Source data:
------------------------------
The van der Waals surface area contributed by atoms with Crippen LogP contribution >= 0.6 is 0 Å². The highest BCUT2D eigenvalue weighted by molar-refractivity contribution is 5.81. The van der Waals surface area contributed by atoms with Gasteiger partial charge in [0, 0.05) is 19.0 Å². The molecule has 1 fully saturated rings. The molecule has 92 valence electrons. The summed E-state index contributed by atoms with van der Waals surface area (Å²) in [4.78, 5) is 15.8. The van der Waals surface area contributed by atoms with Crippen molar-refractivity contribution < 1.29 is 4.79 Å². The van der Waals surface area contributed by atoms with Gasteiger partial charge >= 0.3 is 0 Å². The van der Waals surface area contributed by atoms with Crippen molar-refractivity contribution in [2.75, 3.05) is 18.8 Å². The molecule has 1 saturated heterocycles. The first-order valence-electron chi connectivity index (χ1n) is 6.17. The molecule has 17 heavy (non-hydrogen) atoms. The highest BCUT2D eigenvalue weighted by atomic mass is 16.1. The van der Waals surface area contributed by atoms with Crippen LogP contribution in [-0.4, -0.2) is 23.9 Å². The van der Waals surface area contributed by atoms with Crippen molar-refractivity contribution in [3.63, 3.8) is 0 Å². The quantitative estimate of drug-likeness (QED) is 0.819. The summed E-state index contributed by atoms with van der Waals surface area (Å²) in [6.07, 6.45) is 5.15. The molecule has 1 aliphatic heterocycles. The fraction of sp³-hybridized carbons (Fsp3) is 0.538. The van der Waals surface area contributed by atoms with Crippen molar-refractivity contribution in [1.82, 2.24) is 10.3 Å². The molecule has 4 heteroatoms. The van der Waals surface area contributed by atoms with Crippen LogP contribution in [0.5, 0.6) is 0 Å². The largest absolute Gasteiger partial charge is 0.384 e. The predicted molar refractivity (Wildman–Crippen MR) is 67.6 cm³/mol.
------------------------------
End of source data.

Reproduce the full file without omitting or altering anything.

The van der Waals surface area contributed by atoms with Crippen LogP contribution >= 0.6 is 0 Å². The highest BCUT2D eigenvalue weighted by molar-refractivity contribution is 5.81. The van der Waals surface area contributed by atoms with Gasteiger partial charge in [0, 0.05) is 19.0 Å². The molecule has 1 fully saturated rings. The molecule has 92 valence electrons. The summed E-state index contributed by atoms with van der Waals surface area (Å²) in [4.78, 5) is 15.8. The van der Waals surface area contributed by atoms with Crippen molar-refractivity contribution < 1.29 is 4.79 Å². The van der Waals surface area contributed by atoms with Gasteiger partial charge >= 0.3 is 0 Å². The van der Waals surface area contributed by atoms with Crippen molar-refractivity contribution in [2.75, 3.05) is 18.8 Å². The molecule has 1 saturated heterocycles. The first-order valence-electron chi connectivity index (χ1n) is 6.17. The molecule has 17 heavy (non-hydrogen) atoms. The highest BCUT2D eigenvalue weighted by atomic mass is 16.1. The van der Waals surface area contributed by atoms with Crippen LogP contribution in [-0.4, -0.2) is 23.9 Å². The van der Waals surface area contributed by atoms with Crippen molar-refractivity contribution in [3.63, 3.8) is 0 Å². The quantitative estimate of drug-likeness (QED) is 0.819. The summed E-state index contributed by atoms with van der Waals surface area (Å²) in [6.07, 6.45) is 5.15. The molecule has 1 aliphatic heterocycles. The fraction of sp³-hybridized carbons (Fsp3) is 0.538. The van der Waals surface area contributed by atoms with Crippen molar-refractivity contribution in [1.82, 2.24) is 10.3 Å². The molecule has 4 heteroatoms. The van der Waals surface area contributed by atoms with Crippen LogP contribution in [0.5, 0.6) is 0 Å². The largest absolute Gasteiger partial charge is 0.384 e. The predicted molar refractivity (Wildman–Crippen MR) is 67.6 cm³/mol.